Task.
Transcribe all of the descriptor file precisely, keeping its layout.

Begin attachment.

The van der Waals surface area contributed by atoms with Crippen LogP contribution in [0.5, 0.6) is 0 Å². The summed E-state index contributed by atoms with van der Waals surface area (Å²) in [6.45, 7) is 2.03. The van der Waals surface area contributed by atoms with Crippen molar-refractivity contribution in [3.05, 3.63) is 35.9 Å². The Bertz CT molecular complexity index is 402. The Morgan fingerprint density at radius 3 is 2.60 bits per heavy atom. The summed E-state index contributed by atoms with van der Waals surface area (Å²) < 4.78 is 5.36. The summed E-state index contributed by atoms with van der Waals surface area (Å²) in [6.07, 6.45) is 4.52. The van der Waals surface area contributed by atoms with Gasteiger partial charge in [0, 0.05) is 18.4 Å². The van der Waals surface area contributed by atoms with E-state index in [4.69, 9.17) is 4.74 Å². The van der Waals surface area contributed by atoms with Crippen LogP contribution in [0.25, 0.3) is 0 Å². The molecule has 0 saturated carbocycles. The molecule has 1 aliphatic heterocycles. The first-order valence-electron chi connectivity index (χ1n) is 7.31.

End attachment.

The van der Waals surface area contributed by atoms with Crippen LogP contribution in [0.5, 0.6) is 0 Å². The summed E-state index contributed by atoms with van der Waals surface area (Å²) in [6.45, 7) is 2.03. The van der Waals surface area contributed by atoms with Crippen molar-refractivity contribution in [3.05, 3.63) is 35.9 Å². The Bertz CT molecular complexity index is 402. The Morgan fingerprint density at radius 3 is 2.60 bits per heavy atom. The summed E-state index contributed by atoms with van der Waals surface area (Å²) < 4.78 is 5.36. The summed E-state index contributed by atoms with van der Waals surface area (Å²) in [6.07, 6.45) is 4.52. The van der Waals surface area contributed by atoms with Gasteiger partial charge in [0, 0.05) is 18.4 Å². The van der Waals surface area contributed by atoms with E-state index in [4.69, 9.17) is 4.74 Å². The van der Waals surface area contributed by atoms with Crippen LogP contribution in [0.25, 0.3) is 0 Å². The molecule has 0 saturated carbocycles. The molecule has 1 aliphatic heterocycles. The first-order valence-electron chi connectivity index (χ1n) is 7.31.